Monday, July 14, 2014

1980 Week: The Empire Strikes Back



          Heretical though my viewpoint might be among old-school fans of a galaxy far, far away, I don’t subscribe to the belief that The Empire Strikes Back is a better film than Star Wars (1977)—even though, by most normal criteria, the second film in the Skywalker saga is superior. Yes, the acting is better, the dialogue is crisper, the narrative is deeper, and the storytelling is slicker. Even the special effects are more impressive the second time around. Still, two considerations always persuade me to keep the first picture atop the pantheon: 1) Empire doesn’t have an ending, because the resolution of the film’s plot doesn’t occur until the first 20 minutes of 1983’s Return of the Jedi; 2) By definition as a sequel, Empire cannot match the thrilling freshness of Star Wars. Ideas are only new once—even ideas like Star Wars, which was cobbled together from myriad preexisting influences.
          Having said all that, Empire is such an exciting, fast, intoxicating, romantic, and surprising ride that it’s unquestionably among the few sequels to match its predecessor in quality. One need only look at the precipitous drop from Empire to Jedi in order to understand how difficult it is to keep a good thing going.
          In any event, reciting Empire’s plot serves very little purpose, partially because the movie is familiar to most viewers and partially because the storyline will sound impenetrable and/or silly to anyone who hasn’t yet hitched their first ride in the Millennium Falcon. (See, we’ve lost the Star Wars virgins already.) Nonetheless, here are the basics. After destroying the Death Star, rebel forces decamp to the snow-covered planet Hoth, but the Empire’s main enforcer, Darth Vader, leads a successful siege. Escaping separately from the fight are wannabe Jedi Knight Luke Skywalker, who heads to the planet Dagobah for training with Jedi Master Yoda, and the duo of mercenary Han Solo and rebel leader Princess Leia. While Luke channels his abandonment issues into supernatural Jedi skills, Han and Leia wrestle with their burgeoning attraction—even as Vader conspires to capture the heroes.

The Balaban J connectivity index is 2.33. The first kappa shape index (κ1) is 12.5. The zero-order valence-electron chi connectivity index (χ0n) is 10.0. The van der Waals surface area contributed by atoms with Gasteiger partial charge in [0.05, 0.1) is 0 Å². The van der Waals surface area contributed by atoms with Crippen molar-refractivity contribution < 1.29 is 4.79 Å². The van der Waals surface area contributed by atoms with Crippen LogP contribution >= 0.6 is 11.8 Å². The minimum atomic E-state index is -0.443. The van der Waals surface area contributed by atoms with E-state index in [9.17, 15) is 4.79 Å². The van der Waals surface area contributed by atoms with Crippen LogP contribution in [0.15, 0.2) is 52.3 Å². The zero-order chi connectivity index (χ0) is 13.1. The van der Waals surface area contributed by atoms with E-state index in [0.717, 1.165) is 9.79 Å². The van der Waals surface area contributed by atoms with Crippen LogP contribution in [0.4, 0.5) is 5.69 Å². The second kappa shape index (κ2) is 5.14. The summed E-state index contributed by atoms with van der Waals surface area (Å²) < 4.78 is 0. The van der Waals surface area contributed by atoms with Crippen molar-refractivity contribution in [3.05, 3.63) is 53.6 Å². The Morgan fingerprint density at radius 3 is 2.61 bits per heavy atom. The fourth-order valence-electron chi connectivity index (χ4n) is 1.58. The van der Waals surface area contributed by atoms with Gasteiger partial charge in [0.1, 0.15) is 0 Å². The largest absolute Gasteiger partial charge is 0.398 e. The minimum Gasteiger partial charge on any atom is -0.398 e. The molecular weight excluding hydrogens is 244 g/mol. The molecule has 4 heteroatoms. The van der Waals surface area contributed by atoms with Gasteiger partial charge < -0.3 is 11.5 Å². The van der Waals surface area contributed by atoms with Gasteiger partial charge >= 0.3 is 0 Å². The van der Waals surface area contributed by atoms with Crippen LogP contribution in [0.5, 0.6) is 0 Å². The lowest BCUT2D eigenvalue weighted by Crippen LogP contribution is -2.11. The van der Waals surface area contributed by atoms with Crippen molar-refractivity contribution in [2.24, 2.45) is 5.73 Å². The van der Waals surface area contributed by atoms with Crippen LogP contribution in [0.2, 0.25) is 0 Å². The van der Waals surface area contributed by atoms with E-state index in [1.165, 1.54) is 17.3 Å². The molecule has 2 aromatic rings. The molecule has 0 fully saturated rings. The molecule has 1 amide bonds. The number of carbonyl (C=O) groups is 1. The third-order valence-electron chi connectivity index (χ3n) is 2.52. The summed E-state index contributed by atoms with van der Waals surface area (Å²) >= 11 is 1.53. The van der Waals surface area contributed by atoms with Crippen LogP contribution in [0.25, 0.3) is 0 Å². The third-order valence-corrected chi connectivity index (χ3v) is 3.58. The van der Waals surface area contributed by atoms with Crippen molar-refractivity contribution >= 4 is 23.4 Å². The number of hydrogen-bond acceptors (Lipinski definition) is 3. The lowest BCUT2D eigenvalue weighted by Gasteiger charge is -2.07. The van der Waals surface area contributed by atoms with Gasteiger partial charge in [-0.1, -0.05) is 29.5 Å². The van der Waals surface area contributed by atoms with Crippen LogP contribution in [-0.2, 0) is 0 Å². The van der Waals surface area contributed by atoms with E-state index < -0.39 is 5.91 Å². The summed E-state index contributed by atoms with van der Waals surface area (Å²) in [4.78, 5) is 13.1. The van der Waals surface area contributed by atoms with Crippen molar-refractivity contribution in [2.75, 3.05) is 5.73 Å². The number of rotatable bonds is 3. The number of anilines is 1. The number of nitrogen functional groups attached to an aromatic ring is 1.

Fantastical sights and sounds abound. The floating Cloud City overseen by suave Lando Calrissian. The epic lightsaber duel that concludes with perhaps the greatest single plot twist in sci-fi history. And so much more. Although series creator George Lucas stepped away from the director’s chair for Empire, enlisting his onetime USC teacher Irvin Kershner, Lucas’ fingerprints are visible on every frame. Better still, cowriter Lawrence Kasdan (beginning a hot streak of Lucas collaborations) helps introduce grown-up emotions into the Star Wars universe. The principal cast of the so-called “original trilogy” reaches its zenith here, with Mark Hamill transforming Skywalker from a hayseed into a haunted hero, Carrie Fisher elevating Leia into a full-on field commander (albeit with a soft spot for the men in her life), Harrison Ford perfecting his charming-rogue take on Han, and new arrival Frank Oz contributing wonderful puppetry and voice work as Yoda.